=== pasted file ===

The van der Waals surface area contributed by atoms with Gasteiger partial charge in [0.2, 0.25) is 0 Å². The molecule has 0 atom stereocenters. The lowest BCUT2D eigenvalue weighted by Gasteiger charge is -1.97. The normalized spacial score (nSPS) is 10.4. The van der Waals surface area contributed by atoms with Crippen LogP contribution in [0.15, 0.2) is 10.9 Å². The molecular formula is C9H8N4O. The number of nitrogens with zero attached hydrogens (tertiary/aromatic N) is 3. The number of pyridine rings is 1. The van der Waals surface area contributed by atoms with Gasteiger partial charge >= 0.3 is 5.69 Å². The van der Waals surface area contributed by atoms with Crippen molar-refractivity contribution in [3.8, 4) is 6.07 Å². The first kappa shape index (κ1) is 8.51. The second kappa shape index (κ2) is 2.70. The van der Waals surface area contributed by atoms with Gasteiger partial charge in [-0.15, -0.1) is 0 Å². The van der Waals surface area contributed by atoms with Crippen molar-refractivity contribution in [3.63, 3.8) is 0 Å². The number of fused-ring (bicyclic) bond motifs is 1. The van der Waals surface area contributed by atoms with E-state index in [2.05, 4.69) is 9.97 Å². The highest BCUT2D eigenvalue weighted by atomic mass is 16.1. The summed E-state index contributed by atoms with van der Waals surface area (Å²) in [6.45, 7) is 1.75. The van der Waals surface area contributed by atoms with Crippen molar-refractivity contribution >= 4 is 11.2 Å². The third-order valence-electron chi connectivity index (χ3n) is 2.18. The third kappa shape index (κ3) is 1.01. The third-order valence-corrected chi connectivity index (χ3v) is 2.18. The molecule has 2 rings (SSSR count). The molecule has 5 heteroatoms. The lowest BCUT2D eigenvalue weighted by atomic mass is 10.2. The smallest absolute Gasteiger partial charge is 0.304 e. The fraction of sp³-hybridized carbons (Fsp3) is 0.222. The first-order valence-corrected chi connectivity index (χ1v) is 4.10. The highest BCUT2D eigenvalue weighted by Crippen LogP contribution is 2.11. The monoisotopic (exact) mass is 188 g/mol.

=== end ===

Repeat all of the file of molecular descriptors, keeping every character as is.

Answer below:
The van der Waals surface area contributed by atoms with Gasteiger partial charge in [0.2, 0.25) is 0 Å². The molecule has 0 atom stereocenters. The lowest BCUT2D eigenvalue weighted by Gasteiger charge is -1.97. The normalized spacial score (nSPS) is 10.4. The van der Waals surface area contributed by atoms with Crippen LogP contribution in [0.15, 0.2) is 10.9 Å². The molecular formula is C9H8N4O. The number of nitrogens with zero attached hydrogens (tertiary/aromatic N) is 3. The number of pyridine rings is 1. The van der Waals surface area contributed by atoms with Gasteiger partial charge >= 0.3 is 5.69 Å². The van der Waals surface area contributed by atoms with Crippen molar-refractivity contribution in [3.8, 4) is 6.07 Å². The first kappa shape index (κ1) is 8.51. The second kappa shape index (κ2) is 2.70. The van der Waals surface area contributed by atoms with Gasteiger partial charge in [-0.15, -0.1) is 0 Å². The van der Waals surface area contributed by atoms with Crippen molar-refractivity contribution in [3.63, 3.8) is 0 Å². The number of fused-ring (bicyclic) bond motifs is 1. The van der Waals surface area contributed by atoms with E-state index in [2.05, 4.69) is 9.97 Å². The highest BCUT2D eigenvalue weighted by atomic mass is 16.1. The summed E-state index contributed by atoms with van der Waals surface area (Å²) in [6.45, 7) is 1.75. The van der Waals surface area contributed by atoms with Crippen molar-refractivity contribution >= 4 is 11.2 Å². The third-order valence-electron chi connectivity index (χ3n) is 2.18. The third kappa shape index (κ3) is 1.01. The third-order valence-corrected chi connectivity index (χ3v) is 2.18. The molecule has 2 rings (SSSR count). The molecule has 5 heteroatoms. The lowest BCUT2D eigenvalue weighted by atomic mass is 10.2. The smallest absolute Gasteiger partial charge is 0.304 e. The fraction of sp³-hybridized carbons (Fsp3) is 0.222. The first-order valence-corrected chi connectivity index (χ1v) is 4.10. The highest BCUT2D eigenvalue weighted by Crippen LogP contribution is 2.11. The monoisotopic (exact) mass is 188 g/mol.